Hey, my name is Tasha and I have been diabetic for seven years. As the years go by I can't help but say that we are different from everyone else, even though doctors tell us not to think that way. Life has never been the same for me since I was diagnosed. I haven't been able to go out and not worry what I was eating or how much excercise I was doing. Every second of my life I worry about if I am doing anything right. Most people only have to worry about the simple things in life and they still complain. I have seen people living with diseases not complain a day in their life. Life would just be soo much easier if they found a cure for diabetes. Things would be soo much simplier and I could live my life the way it is suppose to be lived.

i kno wat u mean.... everyone says that its goin to be ok and that ill be goin bak 2 my old life soon enough. well the truth is im never going back to my old life...

What you say is true, Becka; your daily routine and your concerns and priorities are different, and you won't go back to your old life until there is a cure. At least, though, things do just get more routine the longer you do them. I am the mother of a T1 diabetic girl, and I have watched her at school and at other activites over the past 3 years since her diagnosis. The good thing is, you ARE like others in that you have abilities and dreams and things you want to do in your life, and you can go for them. You have a condition that is manageable -  this is huge. Even since the shock of her diagnosis, I am so grateful that my daughter does not have cancer or a degenerative disease that would rob her of her whole life. Don't get me wrong - diabetes sucks - big time.  I hate it and I hate that my daughter has it. But in the meantime, day-to-day, it has not stopped her from doing a single thing she wants to do.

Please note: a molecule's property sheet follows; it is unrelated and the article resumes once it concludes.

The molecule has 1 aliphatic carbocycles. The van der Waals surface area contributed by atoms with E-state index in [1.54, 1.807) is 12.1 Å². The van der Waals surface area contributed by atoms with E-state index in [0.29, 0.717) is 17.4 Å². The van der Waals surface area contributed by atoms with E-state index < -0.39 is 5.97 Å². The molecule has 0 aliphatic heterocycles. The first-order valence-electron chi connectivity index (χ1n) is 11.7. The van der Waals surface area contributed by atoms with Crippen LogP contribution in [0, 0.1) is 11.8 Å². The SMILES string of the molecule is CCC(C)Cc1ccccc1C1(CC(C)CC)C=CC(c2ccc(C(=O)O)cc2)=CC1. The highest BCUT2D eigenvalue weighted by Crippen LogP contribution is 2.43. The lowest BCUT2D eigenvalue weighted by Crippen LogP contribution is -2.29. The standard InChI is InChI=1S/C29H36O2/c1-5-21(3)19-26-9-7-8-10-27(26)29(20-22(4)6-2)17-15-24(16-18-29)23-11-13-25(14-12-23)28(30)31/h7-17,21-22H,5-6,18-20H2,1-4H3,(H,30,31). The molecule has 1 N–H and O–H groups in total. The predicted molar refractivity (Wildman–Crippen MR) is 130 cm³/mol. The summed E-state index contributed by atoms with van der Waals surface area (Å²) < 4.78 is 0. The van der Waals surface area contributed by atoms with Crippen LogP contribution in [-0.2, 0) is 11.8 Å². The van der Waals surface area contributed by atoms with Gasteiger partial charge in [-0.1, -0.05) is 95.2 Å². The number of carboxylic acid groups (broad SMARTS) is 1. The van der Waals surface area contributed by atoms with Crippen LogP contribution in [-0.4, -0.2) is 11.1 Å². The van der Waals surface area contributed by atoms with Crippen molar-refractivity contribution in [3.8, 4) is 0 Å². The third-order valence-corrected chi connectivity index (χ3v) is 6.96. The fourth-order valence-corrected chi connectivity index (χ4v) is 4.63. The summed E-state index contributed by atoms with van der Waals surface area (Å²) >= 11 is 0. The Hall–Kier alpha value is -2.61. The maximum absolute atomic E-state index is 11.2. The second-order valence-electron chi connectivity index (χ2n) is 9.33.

The latin quote below is one of my favourites. Your life is precious... don't waste a single day that you don't have to. Whatever turns your crank, go for it. Sieze the day!

I agree with that all they tell you to do is act like your normal. But the truth is you cant act normal because you always have to watch what you eat and count the carbs and stuff like that. I have had diabetes for 13 years now and I know how it feels to be this way.

I know the feeling. I was diagnosed on July 3, 1997. So i guess it has been close to 12 years. It wasn't until about high school for the "different" feeling to kick in. This was when I met new people and had to explain, the kids from my grade school never really knew me without it. It was hard and still is. I get questions all the time when my pump cord comes out. It happened yesterday. I now am in college and it has been even harder then I thought. I am getting used to a whole new life like everyone else with added pressures. The only helpful/hopeful thing I can say is that I am learning to accept the idea that yes it would be simpler if I didn't have it and yes I would do anything in the world for that to be true but, there are a lot of people out there with it. You are different, but you shouldn't feel alone. Think of all those out there who live with it. It can help sometimes. I don't know how old you are but the best thing I ever did was go to the camp for diabetics. You should look into it.